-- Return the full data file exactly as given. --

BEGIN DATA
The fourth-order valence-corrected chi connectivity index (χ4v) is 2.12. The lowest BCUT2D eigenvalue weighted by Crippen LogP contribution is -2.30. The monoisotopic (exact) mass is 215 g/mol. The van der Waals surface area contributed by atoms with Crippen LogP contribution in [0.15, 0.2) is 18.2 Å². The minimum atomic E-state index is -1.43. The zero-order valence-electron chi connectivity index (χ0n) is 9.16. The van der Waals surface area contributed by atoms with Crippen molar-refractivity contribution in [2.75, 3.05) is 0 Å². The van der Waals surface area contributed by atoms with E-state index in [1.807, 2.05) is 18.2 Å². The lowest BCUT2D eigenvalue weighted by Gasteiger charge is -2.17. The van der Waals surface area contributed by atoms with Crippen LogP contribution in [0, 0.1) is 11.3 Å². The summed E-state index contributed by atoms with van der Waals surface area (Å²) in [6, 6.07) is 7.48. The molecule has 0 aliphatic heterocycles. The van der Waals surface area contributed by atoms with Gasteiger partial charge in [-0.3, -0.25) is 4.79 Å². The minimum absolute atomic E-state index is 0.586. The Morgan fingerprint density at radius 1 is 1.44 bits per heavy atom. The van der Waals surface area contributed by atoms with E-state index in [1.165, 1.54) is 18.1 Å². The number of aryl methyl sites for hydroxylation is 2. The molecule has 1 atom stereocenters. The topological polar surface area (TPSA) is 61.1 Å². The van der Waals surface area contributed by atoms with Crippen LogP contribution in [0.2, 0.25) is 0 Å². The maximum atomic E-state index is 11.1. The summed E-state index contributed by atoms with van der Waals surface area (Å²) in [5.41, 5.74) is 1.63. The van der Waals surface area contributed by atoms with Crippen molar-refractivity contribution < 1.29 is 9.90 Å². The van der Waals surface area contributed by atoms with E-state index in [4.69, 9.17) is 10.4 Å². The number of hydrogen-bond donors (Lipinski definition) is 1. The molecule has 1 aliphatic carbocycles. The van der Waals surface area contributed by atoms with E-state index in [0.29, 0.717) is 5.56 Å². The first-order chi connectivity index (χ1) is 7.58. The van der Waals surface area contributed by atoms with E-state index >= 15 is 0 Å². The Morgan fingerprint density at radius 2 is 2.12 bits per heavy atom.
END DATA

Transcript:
The fourth-order valence-corrected chi connectivity index (χ4v) is 2.12. The lowest BCUT2D eigenvalue weighted by Crippen LogP contribution is -2.30. The monoisotopic (exact) mass is 215 g/mol. The van der Waals surface area contributed by atoms with Crippen LogP contribution in [0.15, 0.2) is 18.2 Å². The minimum atomic E-state index is -1.43. The zero-order valence-electron chi connectivity index (χ0n) is 9.16. The van der Waals surface area contributed by atoms with Crippen molar-refractivity contribution in [2.75, 3.05) is 0 Å². The van der Waals surface area contributed by atoms with E-state index in [1.807, 2.05) is 18.2 Å². The lowest BCUT2D eigenvalue weighted by Gasteiger charge is -2.17. The van der Waals surface area contributed by atoms with Crippen LogP contribution in [0, 0.1) is 11.3 Å². The summed E-state index contributed by atoms with van der Waals surface area (Å²) in [6, 6.07) is 7.48. The molecule has 0 aliphatic heterocycles. The van der Waals surface area contributed by atoms with Gasteiger partial charge in [-0.3, -0.25) is 4.79 Å². The minimum absolute atomic E-state index is 0.586. The Morgan fingerprint density at radius 1 is 1.44 bits per heavy atom. The van der Waals surface area contributed by atoms with E-state index in [1.165, 1.54) is 18.1 Å². The number of aryl methyl sites for hydroxylation is 2. The molecule has 1 atom stereocenters. The topological polar surface area (TPSA) is 61.1 Å². The van der Waals surface area contributed by atoms with Crippen LogP contribution in [0.2, 0.25) is 0 Å². The maximum atomic E-state index is 11.1. The summed E-state index contributed by atoms with van der Waals surface area (Å²) in [5.41, 5.74) is 1.63. The van der Waals surface area contributed by atoms with Crippen molar-refractivity contribution < 1.29 is 9.90 Å². The van der Waals surface area contributed by atoms with E-state index in [4.69, 9.17) is 10.4 Å². The number of hydrogen-bond donors (Lipinski definition) is 1. The molecule has 1 aliphatic carbocycles. The van der Waals surface area contributed by atoms with E-state index in [0.29, 0.717) is 5.56 Å². The first-order chi connectivity index (χ1) is 7.58. The van der Waals surface area contributed by atoms with E-state index >= 15 is 0 Å². The Morgan fingerprint density at radius 2 is 2.12 bits per heavy atom.